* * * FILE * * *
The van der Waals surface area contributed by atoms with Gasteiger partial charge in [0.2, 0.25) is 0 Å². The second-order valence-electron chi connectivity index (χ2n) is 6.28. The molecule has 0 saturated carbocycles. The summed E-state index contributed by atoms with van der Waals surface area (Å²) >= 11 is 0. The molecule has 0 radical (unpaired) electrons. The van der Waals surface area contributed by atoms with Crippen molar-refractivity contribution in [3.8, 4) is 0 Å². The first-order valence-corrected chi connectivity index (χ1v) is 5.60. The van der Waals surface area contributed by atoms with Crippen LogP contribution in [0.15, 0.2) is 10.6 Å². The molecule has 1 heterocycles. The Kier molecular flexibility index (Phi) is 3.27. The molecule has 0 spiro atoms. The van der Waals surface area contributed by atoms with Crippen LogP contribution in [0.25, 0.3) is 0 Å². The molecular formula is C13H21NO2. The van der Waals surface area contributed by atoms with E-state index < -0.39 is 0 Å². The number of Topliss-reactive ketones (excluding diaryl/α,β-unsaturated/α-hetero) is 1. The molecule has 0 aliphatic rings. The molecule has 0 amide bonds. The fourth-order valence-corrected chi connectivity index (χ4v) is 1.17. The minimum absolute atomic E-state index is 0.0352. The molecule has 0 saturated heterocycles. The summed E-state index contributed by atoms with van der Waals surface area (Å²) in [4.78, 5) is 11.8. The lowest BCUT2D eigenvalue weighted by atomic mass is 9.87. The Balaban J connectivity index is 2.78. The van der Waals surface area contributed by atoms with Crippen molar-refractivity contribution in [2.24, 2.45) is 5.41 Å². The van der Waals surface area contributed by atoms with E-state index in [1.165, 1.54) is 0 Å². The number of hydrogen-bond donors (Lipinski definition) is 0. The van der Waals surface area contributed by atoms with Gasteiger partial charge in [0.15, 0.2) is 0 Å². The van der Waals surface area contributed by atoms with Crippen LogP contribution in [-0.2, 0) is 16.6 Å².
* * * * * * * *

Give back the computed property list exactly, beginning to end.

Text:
The van der Waals surface area contributed by atoms with Gasteiger partial charge in [0.2, 0.25) is 0 Å². The second-order valence-electron chi connectivity index (χ2n) is 6.28. The molecule has 0 saturated carbocycles. The summed E-state index contributed by atoms with van der Waals surface area (Å²) >= 11 is 0. The molecule has 0 radical (unpaired) electrons. The van der Waals surface area contributed by atoms with Crippen molar-refractivity contribution in [3.8, 4) is 0 Å². The first-order valence-corrected chi connectivity index (χ1v) is 5.60. The van der Waals surface area contributed by atoms with Crippen LogP contribution in [0.15, 0.2) is 10.6 Å². The molecule has 1 heterocycles. The Kier molecular flexibility index (Phi) is 3.27. The molecule has 0 spiro atoms. The van der Waals surface area contributed by atoms with Crippen LogP contribution in [0.25, 0.3) is 0 Å². The molecular formula is C13H21NO2. The van der Waals surface area contributed by atoms with E-state index < -0.39 is 0 Å². The number of Topliss-reactive ketones (excluding diaryl/α,β-unsaturated/α-hetero) is 1. The molecule has 0 aliphatic rings. The molecule has 0 amide bonds. The fourth-order valence-corrected chi connectivity index (χ4v) is 1.17. The minimum absolute atomic E-state index is 0.0352. The molecule has 0 saturated heterocycles. The summed E-state index contributed by atoms with van der Waals surface area (Å²) in [4.78, 5) is 11.8. The lowest BCUT2D eigenvalue weighted by atomic mass is 9.87. The Balaban J connectivity index is 2.78. The van der Waals surface area contributed by atoms with Crippen molar-refractivity contribution in [2.24, 2.45) is 5.41 Å². The van der Waals surface area contributed by atoms with E-state index in [1.165, 1.54) is 0 Å². The number of hydrogen-bond donors (Lipinski definition) is 0. The van der Waals surface area contributed by atoms with Gasteiger partial charge in [0.15, 0.2) is 0 Å². The van der Waals surface area contributed by atoms with Crippen LogP contribution in [-0.2, 0) is 16.6 Å².